Don't Live in Denial, OH

By Ogilvy - New York

For Ohio Opioid Education Alliance

Highly Commended in category Health & Wellness

In subcategory Non-Profit-Digital

Project Description
Communities across the U.S. face an epidemic: on average, 134 Americans die each day from an opioid overdose. The state of Ohio has been especially hard hit, with 4,293 opioid overdose deaths in 2017, over 1,000 more than the next closest state. Research indicates that nearly 66% of Americans believe opioids are a problem, but only about 19% believe that addiction or an overdose could happen in their family. To address this crisis, we were tasked to develop a public education campaign targeting parents that would help prevent prescription opioid abuse among the next generation, on behalf of the Ohio Opioid Education Alliance. Our ultimate goal is to shift this dangerous “not my kid” mindset.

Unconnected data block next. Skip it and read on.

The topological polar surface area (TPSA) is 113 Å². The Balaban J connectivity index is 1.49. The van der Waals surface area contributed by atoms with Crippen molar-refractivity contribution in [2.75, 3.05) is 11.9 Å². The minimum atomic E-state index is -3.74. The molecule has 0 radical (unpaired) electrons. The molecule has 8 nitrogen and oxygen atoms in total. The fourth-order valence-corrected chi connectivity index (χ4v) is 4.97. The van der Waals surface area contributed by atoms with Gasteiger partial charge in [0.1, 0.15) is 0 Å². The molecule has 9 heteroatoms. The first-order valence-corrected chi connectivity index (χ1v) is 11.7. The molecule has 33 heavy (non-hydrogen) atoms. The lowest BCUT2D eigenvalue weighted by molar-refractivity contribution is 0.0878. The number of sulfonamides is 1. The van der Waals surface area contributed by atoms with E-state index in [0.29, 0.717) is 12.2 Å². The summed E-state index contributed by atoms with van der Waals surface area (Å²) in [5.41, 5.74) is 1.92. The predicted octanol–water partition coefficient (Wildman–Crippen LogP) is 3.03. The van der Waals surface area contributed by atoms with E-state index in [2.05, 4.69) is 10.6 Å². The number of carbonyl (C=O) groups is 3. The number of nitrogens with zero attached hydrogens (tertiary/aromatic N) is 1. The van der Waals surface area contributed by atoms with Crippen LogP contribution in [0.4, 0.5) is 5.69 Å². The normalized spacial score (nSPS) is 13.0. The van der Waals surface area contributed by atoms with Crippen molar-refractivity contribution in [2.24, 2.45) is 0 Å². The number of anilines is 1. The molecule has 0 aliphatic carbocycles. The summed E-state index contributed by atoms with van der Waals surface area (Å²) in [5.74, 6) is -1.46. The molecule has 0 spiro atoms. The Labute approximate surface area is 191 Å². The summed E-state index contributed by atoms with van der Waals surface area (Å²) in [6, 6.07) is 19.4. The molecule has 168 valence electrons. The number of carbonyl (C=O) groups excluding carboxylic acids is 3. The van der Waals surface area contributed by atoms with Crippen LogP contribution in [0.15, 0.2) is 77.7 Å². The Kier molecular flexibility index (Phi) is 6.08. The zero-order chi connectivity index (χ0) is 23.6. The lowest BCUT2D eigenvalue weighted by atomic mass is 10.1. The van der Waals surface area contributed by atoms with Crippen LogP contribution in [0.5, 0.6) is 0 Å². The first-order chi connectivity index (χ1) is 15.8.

Agency Solution
We created the town of Denial, Ohio - a community just like any other. But Denial is a place where parents dangerously believe opioid abuse won’t affect “my kids or family.” These parents believe that for many good reasons, their kids would never try the opioids that are often easily accessible in their parent’s medicine cabinet and are immune to the dangers of the crisis. Denial, Ohio is a place that Ohio parents can identify with. Through locations and casting, we created a familiar look and feel. And based on our research, we demonstrated why Denial is a place they don’t want to live – because those families in the ad falsely believe the opioid crisis wouldn’t impact their town, family or kids.
The “Don’t Live in Denial, OH” campaign debuted Online, Outdoor, in Print and on Television in Ohio, as well as media outreach to national outlets about the initiative. Alongside that rollout, we launched with educational resources for parents, as well as a social media campaign encouraging all to talk about the epidemic with their children and asking corporate partners to join the fight. A local TV partnership has resulted in monthly stories and a one-of-a-kind 30-minute primetime special, viewed in an estimated 80,000 central Ohio homes, with 16,000 Facebook Live views.
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